This is a frequently asked question. Many see these as two opposing philosophies. Academic usually is interpreted to mean teaching the alphabet and numbers through means "pushed down" from older grades, such as directed lessons and/or worksheets. Developmental means meeting children where they are, taking into consideration age, experience, interests and abilities, and helping each child reach challenging and achievable goals that contribute to his/her continuing development and learning.
However, let's define academics in the early childhood setting as foundational skills and knowledge in literacy, mathematics, science, etc., as well as, problem solving and critical thinking skills. If these areas are implemented in ways that are appropriate to children's modes of learning, then academics and developmental are not mutually exclusive.
For example, we foster literate explorations and encourage natural curiosities of print. Learning that individual squiqqles on paper are words and that those printed words have meaning or that a story has a beginning, middle, and ending are vital literacy skills that are incorporated into our curriculum at the developmentally appropriate time. Exposure to the ABCs through natural interest ("What letters are in my name?"), games, songs, and other activities occurs at different times in a young child's development and is another example of integrating academics into a developmental curriculum.
Play is one powerful way that children seek meaning of their world. Research tells us that children reap great benefits from play because they are using language, solving problems, making choices, taking turns, making friends, regulating emotions/behavior, and developing and practicing new skills. Imaginative play and creativity are particularly important for children to develop problem-solving skills and to develop into adults who have the ability to innovate in business, government, or their own lives. Albert Einstein once said, "You can't solve a problem with the same the same thinking that created the problem."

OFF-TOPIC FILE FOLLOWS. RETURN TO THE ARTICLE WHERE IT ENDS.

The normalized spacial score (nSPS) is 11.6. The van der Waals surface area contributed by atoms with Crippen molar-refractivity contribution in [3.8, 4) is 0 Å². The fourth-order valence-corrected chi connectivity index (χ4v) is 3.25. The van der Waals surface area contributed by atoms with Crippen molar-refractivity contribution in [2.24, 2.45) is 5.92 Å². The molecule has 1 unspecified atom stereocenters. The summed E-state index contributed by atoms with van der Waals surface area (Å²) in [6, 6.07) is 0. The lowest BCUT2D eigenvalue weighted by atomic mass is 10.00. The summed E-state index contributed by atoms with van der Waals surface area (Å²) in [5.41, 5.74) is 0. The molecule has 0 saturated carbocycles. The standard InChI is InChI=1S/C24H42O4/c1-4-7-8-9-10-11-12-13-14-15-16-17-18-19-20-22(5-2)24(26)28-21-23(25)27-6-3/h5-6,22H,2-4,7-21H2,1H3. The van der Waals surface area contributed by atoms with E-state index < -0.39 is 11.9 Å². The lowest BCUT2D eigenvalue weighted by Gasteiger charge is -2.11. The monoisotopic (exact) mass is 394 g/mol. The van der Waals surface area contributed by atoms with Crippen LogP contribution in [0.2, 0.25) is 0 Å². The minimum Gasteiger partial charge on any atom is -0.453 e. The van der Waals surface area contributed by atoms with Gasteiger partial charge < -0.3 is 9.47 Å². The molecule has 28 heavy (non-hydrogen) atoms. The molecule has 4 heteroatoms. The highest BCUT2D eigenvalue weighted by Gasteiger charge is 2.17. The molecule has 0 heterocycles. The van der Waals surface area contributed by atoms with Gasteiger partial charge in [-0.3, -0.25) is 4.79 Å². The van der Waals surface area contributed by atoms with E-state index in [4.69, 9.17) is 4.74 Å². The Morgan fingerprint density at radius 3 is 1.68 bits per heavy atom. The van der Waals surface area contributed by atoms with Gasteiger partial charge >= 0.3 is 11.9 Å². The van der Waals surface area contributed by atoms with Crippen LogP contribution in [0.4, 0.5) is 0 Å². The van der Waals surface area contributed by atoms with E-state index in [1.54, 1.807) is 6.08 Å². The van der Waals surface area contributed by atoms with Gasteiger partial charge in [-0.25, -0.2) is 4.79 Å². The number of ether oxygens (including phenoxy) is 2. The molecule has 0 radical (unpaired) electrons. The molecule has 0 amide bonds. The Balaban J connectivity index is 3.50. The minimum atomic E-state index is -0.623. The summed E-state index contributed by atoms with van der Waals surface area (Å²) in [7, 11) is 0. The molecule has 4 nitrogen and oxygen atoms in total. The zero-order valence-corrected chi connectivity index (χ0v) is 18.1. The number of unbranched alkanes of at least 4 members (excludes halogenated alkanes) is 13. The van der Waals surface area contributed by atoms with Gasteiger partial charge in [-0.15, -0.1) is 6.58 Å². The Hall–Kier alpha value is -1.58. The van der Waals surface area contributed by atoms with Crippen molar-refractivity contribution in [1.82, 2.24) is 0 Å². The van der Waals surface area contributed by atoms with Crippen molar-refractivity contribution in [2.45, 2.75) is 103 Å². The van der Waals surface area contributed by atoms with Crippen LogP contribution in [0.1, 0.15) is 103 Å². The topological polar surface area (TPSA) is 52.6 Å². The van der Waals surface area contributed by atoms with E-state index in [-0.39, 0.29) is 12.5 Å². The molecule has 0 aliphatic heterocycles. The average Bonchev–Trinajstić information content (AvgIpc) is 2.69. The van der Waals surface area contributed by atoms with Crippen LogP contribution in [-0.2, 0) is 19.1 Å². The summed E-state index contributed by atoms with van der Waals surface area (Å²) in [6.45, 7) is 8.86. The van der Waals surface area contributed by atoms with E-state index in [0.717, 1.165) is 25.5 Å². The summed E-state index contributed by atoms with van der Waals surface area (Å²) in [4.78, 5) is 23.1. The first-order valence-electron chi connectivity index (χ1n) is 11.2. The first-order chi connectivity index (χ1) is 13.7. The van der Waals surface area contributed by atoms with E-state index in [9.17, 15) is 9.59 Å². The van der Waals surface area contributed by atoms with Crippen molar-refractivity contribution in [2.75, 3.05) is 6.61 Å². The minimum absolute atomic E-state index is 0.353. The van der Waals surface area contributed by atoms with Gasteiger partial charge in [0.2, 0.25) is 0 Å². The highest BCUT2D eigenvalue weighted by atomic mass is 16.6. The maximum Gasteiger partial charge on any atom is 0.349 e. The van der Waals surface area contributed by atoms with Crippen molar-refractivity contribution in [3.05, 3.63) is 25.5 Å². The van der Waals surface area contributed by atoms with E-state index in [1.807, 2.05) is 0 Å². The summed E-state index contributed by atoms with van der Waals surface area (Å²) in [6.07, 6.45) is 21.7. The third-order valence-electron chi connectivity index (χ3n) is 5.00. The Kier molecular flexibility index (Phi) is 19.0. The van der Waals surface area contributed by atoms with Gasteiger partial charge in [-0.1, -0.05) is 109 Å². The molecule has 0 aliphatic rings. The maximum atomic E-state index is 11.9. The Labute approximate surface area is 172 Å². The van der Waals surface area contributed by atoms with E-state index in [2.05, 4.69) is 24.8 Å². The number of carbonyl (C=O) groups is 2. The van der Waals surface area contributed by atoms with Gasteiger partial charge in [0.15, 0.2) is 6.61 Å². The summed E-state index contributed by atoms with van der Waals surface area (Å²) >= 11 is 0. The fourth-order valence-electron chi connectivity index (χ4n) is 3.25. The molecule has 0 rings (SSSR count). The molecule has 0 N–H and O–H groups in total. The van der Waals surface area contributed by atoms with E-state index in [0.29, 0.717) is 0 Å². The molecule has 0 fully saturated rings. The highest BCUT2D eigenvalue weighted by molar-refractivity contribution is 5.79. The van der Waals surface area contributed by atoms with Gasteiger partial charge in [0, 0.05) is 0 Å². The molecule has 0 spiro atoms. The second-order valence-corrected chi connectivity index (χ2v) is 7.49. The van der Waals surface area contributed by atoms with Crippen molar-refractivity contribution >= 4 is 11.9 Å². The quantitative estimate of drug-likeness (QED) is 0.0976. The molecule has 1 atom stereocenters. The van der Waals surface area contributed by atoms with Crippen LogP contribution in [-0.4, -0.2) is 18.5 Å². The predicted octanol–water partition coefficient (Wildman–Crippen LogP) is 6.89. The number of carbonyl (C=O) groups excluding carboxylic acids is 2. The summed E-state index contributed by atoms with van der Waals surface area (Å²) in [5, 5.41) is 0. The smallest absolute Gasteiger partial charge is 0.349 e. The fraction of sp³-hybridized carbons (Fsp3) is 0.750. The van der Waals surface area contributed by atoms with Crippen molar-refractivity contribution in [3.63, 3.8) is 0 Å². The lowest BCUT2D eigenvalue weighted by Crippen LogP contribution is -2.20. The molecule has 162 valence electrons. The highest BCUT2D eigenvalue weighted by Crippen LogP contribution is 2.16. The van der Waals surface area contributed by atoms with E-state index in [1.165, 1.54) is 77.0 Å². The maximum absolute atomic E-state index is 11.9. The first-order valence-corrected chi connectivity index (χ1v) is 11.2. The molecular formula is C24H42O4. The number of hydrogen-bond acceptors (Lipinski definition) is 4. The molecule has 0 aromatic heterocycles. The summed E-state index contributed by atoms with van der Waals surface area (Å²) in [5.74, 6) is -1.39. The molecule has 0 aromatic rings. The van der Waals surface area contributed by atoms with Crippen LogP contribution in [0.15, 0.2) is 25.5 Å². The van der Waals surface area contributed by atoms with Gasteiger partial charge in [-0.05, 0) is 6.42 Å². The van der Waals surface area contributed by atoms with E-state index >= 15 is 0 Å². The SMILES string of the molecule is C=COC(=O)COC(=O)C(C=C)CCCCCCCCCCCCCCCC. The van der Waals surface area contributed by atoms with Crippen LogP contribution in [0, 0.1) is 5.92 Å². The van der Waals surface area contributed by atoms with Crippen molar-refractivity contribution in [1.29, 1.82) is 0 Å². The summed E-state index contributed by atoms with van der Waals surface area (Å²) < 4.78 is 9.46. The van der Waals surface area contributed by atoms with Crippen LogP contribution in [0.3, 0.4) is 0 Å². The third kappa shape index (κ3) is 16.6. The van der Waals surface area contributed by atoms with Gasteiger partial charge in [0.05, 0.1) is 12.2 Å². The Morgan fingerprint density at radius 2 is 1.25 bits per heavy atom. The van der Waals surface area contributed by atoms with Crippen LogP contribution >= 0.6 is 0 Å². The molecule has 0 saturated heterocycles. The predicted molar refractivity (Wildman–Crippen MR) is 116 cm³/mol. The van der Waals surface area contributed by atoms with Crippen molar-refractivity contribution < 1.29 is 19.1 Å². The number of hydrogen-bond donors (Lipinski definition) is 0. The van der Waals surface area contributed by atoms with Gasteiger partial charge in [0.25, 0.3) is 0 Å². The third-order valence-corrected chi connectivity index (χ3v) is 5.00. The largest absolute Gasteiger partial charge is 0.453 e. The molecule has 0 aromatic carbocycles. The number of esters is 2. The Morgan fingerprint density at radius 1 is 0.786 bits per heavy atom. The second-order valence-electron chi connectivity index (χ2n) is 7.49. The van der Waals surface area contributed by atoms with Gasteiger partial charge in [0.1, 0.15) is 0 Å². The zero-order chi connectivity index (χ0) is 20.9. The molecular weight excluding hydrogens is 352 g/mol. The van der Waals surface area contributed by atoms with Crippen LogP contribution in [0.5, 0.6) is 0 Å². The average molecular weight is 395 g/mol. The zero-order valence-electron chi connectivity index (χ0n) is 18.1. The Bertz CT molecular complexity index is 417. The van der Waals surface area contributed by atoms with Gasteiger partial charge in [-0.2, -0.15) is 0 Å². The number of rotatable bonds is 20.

We must remember that if a child's natural inquisitiveness and sense of wonder are respected and nurtured in early childhood, he/she will develop a lifelong interest in learning. In our Early Childhood Education Center, we design the environment and experiences to fit the characteristics of the children. We are patient, realizing that development is a process that cannot be rushed. Do YOU know or have a small child who you want to help develop into a lifelong learner? Come to STS's ECEC and see for yourself!
Years of research on children's learning and development document the many benefits of play for children's intellectual, social, emotional, physical and language development. Children at play are actively involved in creating themes, exploring and establishing environments, solving problems and developing shared understandings.
Children play in many ways. They play independently, sometimes near each other but with each child engrossed in his own activity. They engage in what is called "parallel play," perhaps using each others' toys or even talking, but not coordinating their play. They also play cooperatively, organizing roles and scenarios for group play. As they get older, children are capable of more cooperative, coordinated play. But all kinds of play are valuable.
As kids play with each other, they learn to see other children's points of view and begin to become more empathetic and caring. They come to understand customs and rules in their own culture and to appreciate those of others. They learn to use language in new ways to describe their play and to interact with others. And in play, children develop their muscles and coordination.
Adults support children's play by providing space, opportunity, and materials. We set up areas where kids can play without fear of damaging furniture or injuring themselves. WE make sure that they have the time to choose and to become engaged in their own play activities. And when we provide them with simple, interesting materials – no newfangled, expensive gadgets required – kids take it from there.
Play is fun. But it also is serious business that pays big dividends to its eager, young investors.